Relief as Ruby gets under way

//Relief as Ruby gets under way


PICTURE: Patricia Dempsey

If there was an extra rustling among the trees and a whoosh of air in the breeze earlier this evening, it was probably the collective sigh of relief coming from the South Coast. It started on the quayside at Southampton, continued down through the Solent, and spread as far as Saga head office 140 miles away in Folkestone.
Passengers, crew, and backroom office staff could relax as Saga Ruby finally set off for what should have been her final world voyage but which has instead been curtailed to a mere 66 nights to Cape Horn and the Cape of Good Hope.
A broken crankshaft in the 40-year-old ship’s engine caused the last-minute cancellation of her scheduled departure on January 7, necessitating extensive repairs and a wholesale re-write of the itinerary.
By today, the ship’s passengers should have been going ashore at the South Pacific island of Tahiti, after more than six weeks cruising round the coastline of South America and including a brief stop at Port Stanley in the Falklands.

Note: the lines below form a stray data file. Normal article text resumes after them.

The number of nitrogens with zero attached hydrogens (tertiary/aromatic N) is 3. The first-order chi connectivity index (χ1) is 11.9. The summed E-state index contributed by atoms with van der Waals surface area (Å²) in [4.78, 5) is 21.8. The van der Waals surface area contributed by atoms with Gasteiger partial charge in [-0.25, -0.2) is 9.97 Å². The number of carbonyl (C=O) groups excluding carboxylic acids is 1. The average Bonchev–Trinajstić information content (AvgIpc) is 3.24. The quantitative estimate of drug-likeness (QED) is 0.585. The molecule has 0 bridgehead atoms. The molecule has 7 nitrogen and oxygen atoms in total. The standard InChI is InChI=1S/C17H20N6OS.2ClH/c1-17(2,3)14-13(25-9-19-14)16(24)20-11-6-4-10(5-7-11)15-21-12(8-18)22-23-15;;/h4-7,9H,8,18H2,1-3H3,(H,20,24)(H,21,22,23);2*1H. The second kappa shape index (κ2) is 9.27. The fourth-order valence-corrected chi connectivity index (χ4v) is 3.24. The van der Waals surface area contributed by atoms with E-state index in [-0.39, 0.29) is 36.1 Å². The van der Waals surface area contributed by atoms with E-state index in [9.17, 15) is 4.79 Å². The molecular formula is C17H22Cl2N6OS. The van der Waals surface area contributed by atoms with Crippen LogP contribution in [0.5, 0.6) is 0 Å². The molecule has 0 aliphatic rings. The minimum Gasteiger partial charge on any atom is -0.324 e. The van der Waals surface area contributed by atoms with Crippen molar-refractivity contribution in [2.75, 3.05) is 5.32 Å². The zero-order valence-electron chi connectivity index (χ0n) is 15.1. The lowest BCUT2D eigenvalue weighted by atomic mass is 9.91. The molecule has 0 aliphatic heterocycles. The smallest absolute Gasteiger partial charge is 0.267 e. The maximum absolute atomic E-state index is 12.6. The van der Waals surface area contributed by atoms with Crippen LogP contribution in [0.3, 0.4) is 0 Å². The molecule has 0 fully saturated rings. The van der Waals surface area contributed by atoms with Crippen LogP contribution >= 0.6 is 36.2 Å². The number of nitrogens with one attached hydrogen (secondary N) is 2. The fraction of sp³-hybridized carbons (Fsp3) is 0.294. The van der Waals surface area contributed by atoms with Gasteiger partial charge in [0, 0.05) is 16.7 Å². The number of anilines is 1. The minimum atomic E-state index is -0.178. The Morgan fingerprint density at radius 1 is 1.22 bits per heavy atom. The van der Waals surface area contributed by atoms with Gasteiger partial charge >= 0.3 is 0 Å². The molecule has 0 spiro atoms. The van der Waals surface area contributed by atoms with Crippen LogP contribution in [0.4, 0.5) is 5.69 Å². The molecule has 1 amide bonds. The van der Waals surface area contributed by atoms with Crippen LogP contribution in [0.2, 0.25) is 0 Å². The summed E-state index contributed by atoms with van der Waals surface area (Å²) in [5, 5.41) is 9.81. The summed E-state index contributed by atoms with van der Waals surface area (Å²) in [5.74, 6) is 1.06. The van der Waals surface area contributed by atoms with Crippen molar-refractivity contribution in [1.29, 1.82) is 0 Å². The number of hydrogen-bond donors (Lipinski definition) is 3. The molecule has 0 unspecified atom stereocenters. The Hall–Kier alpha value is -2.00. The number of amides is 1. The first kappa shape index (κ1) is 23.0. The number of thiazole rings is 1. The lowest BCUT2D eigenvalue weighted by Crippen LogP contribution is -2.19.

Instead, they have been twiddling their thumbs at home while the ship remained in Southampton as engineers crafted the replacement spare parts needed to get her on the move again. The repair work was completed last week and after sea trials over the weekend proved satisfactory, everything is back on track for the abbreviated journey. Some of the passengers had to give it a miss, however.
The ship’s passenger capacity is 660 but there were were 391 on board as she slipped her moorings just after 9.00 pm and glided into Southampton Water under a barrage of fireworks.
Robin Shaw, chief executive of Saga Cruising, was delighted to see Ruby on her way. He said: ” The vast majority of World Cruise passengers decided to take this special journey which offers the perfect chance to visit many of their best loved ports of call while cruising on the last cruise ship ever built in the UK.
“This will be Ruby’s final long-voyage of her career and over the next 66 nights will offer passengers the rare opportunity to explore some of the world’s most intriguing destinations from South America to the African continent. We have planned overnight stays in Rio De Janeiro, Buenos Aires and Cape Town plus a host of included activities.”
Ruby will be back in Southampton on April 27. On December 17 she will set out for her final cruise before retirement – a 39-night Christmas trip to the Canaries.

By | 2017-06-15T15:59:38+00:00 20 February 2013|Cruise Ships|0 Comments

About the Author:

John Honeywell is a travel writer specialising in cruise ships and cruise travel. Winner of CLIA UK's Contribution to Cruise award 2017.

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